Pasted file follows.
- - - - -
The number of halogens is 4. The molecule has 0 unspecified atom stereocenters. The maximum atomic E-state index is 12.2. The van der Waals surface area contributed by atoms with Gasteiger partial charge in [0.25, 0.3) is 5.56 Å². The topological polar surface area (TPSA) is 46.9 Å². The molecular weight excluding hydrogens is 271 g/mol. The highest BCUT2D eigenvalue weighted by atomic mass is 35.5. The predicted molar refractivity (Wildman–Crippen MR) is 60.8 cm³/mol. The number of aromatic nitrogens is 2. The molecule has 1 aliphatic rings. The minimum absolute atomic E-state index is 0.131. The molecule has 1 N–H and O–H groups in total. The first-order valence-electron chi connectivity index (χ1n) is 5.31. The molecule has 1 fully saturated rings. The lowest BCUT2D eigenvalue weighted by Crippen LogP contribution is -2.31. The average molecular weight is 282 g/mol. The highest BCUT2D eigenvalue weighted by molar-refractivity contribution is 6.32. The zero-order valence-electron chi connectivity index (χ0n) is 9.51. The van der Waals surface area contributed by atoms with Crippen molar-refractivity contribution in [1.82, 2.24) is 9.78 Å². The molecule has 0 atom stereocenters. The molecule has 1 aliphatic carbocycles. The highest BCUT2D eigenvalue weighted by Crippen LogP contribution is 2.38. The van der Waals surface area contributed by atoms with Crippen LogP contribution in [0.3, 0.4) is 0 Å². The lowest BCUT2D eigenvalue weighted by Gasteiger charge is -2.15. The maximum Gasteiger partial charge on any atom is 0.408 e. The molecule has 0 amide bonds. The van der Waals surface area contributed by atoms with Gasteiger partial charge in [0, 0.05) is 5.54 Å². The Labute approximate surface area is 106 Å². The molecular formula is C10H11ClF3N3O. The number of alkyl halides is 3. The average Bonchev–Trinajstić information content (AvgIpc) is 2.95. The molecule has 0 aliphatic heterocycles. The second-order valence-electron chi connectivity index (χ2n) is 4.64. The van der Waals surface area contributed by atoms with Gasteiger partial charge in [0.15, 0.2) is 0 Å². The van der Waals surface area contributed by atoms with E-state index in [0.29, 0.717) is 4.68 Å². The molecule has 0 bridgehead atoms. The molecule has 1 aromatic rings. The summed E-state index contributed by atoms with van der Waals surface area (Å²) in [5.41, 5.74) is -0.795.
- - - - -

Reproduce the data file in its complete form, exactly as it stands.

The number of halogens is 4. The molecule has 0 unspecified atom stereocenters. The maximum atomic E-state index is 12.2. The van der Waals surface area contributed by atoms with Gasteiger partial charge in [0.25, 0.3) is 5.56 Å². The topological polar surface area (TPSA) is 46.9 Å². The molecular weight excluding hydrogens is 271 g/mol. The highest BCUT2D eigenvalue weighted by atomic mass is 35.5. The predicted molar refractivity (Wildman–Crippen MR) is 60.8 cm³/mol. The number of aromatic nitrogens is 2. The molecule has 1 aliphatic rings. The minimum absolute atomic E-state index is 0.131. The molecule has 1 N–H and O–H groups in total. The first-order valence-electron chi connectivity index (χ1n) is 5.31. The molecule has 1 fully saturated rings. The lowest BCUT2D eigenvalue weighted by Crippen LogP contribution is -2.31. The average molecular weight is 282 g/mol. The highest BCUT2D eigenvalue weighted by molar-refractivity contribution is 6.32. The zero-order valence-electron chi connectivity index (χ0n) is 9.51. The van der Waals surface area contributed by atoms with Crippen molar-refractivity contribution in [1.82, 2.24) is 9.78 Å². The molecule has 0 atom stereocenters. The molecule has 1 aliphatic carbocycles. The highest BCUT2D eigenvalue weighted by Crippen LogP contribution is 2.38. The van der Waals surface area contributed by atoms with Crippen LogP contribution in [0.3, 0.4) is 0 Å². The lowest BCUT2D eigenvalue weighted by Gasteiger charge is -2.15. The maximum Gasteiger partial charge on any atom is 0.408 e. The molecule has 0 amide bonds. The van der Waals surface area contributed by atoms with Gasteiger partial charge in [0, 0.05) is 5.54 Å². The Labute approximate surface area is 106 Å². The molecular formula is C10H11ClF3N3O. The number of alkyl halides is 3. The average Bonchev–Trinajstić information content (AvgIpc) is 2.95. The molecule has 0 aliphatic heterocycles. The second-order valence-electron chi connectivity index (χ2n) is 4.64. The van der Waals surface area contributed by atoms with Gasteiger partial charge in [0.15, 0.2) is 0 Å². The van der Waals surface area contributed by atoms with E-state index in [0.29, 0.717) is 4.68 Å². The molecule has 0 bridgehead atoms. The molecule has 1 aromatic rings. The summed E-state index contributed by atoms with van der Waals surface area (Å²) in [5.41, 5.74) is -0.795.